Somewhere along the line, I remember hearing what I now know to be noha or latmiya on TV when the news was featuring Iran, and possibly Iraq. To me, it was the most touching, haunting, heartfelt “music” I had heard in my life, but I was at the mercy of TV broadcasters as to when and how I would hear it and I fall into a heavenly spell of infatuation and delight.

At the time, I was a bit of a tomboy and a fan of Rush, Devo and Blondie. Music and books were my life. Eventually, I became a punk rocker in my early teens and always had a thing for alternative culture. When I was about thirteen, I did try to search for another religion. I had a set of encyclopedias that my grandmother bought me when I was eight years old. I read about Christianity, Islam, Hinduism and Buddhism. Every religion had something special, but none seemed to satisfy me.I found something wrong with each one – Hinduism had the caste system, Buddhism said all life was pain and I’d had enough of that. Islam…well, I would learn all about Islam from the news for years and I had no interest in it.

So I became a nihilist, an anarchist, not really believing in anything except pain and destruction. I became violent, and moody. I liked hard, often disturbing music, and I went slam-dancing every weekend to punk shows since I was fifteen.

Around this same time, the Iran-Iraq war had been raging on for years. The first time I heard of Imam Hussein was during a feature report on the war. The segment featured mourning women in an Iranian graveyard, with spectacular graves featuring each martyr’s picture and beautiful Persian script underneath. It must have been around Ashura because the journalist related the mourning of the women to the mourning of Imam Hussein, who had been killed 1, 400 years earlier. Every year, it was said, Shi’ites around the world commemorated the anniversary of his death. The journalist made it seem like such a silly thing, just by the tone of his voice. I was sixteen years old, and I believed everything he said, just as I had always believed what the journalists said about the Middle East and Iran. I mean, why would they lie? How silly was it to mourn someone who died so long ago!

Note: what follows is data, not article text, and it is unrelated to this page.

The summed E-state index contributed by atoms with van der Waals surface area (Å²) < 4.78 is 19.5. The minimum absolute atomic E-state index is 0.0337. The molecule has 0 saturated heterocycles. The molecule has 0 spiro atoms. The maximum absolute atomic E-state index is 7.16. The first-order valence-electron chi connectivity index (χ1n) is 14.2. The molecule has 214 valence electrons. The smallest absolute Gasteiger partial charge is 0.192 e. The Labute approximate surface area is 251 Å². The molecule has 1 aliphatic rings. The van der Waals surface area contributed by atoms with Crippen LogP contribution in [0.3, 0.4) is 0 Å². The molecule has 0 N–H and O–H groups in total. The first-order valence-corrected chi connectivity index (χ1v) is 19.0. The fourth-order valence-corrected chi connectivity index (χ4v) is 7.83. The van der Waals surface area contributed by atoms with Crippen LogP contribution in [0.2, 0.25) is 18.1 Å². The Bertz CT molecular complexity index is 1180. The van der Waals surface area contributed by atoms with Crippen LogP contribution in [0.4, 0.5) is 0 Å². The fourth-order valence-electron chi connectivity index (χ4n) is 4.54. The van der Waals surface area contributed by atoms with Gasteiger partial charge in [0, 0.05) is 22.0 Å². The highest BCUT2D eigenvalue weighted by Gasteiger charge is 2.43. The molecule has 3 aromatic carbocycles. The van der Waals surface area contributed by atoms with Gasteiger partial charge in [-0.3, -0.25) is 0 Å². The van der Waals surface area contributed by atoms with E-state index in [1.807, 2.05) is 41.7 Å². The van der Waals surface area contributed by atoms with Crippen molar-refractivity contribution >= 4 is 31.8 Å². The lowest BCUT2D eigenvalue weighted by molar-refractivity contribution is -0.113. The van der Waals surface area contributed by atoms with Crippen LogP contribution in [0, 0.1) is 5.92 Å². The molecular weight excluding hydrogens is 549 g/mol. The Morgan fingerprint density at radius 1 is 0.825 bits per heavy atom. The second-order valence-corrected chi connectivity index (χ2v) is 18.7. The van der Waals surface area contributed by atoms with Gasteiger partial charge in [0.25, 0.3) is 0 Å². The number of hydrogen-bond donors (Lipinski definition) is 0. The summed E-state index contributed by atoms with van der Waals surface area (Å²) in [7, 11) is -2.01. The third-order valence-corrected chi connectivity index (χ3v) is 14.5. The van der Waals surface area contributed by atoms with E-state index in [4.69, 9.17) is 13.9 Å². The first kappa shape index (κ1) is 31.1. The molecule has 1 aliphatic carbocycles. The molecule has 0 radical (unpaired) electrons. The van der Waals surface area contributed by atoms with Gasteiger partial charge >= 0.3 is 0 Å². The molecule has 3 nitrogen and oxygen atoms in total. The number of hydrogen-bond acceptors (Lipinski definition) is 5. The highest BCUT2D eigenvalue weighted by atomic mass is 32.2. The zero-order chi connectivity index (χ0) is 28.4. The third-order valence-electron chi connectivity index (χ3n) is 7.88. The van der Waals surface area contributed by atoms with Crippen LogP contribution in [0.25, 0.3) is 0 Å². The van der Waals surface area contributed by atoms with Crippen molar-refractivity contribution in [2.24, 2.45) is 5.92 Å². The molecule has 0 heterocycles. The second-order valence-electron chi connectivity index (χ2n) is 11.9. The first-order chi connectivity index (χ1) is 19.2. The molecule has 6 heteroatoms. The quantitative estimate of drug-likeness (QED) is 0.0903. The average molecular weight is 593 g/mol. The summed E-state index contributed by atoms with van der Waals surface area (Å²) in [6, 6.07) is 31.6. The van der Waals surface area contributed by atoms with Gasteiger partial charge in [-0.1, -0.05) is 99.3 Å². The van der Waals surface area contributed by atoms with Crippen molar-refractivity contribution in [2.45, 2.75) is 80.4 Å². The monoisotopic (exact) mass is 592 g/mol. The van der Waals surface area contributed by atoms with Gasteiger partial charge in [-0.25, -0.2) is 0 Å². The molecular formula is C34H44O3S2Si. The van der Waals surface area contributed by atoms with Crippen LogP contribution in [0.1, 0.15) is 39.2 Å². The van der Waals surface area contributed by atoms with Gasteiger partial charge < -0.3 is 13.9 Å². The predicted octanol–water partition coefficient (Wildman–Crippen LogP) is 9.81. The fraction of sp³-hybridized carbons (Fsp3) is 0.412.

Even though I was not Muslim then, I always look back on this time and this generation, the Revolutionary Generation, as my own. I get nostalgic for it whenever I hear old noha’s from the 80s, and I feel like Iranian history is a part of my history, even though the country and what happened in that time was far from my reality, it was brought to life for me through television, and gave me some kind of cultural identity that I was sorely missing and that I would misunderstand for years.

I myself began writing poetry and making drawings about peace, justice and revolution. I remember one called “Your Own Way to Paradise.” Essentially, the sentiment behind it was summed up in one of its lines – “An eye for an eye just makes more people die.” The Iran-Iraq war would end within two years. Little did I know what revolutions were coming in my life and how they were fomented by the Shi’ite religion of Islam, which, as the media said, was every ready to create coup d’etats and uproot the status quo wherever it went.

By Kawther Rahmani


[1] – And Jesus said, Verily I say unto you, except ye be converted, and become as little children, ye shall not enter into the kingdom of heaven. – Matthew 18:3, The Holy Bible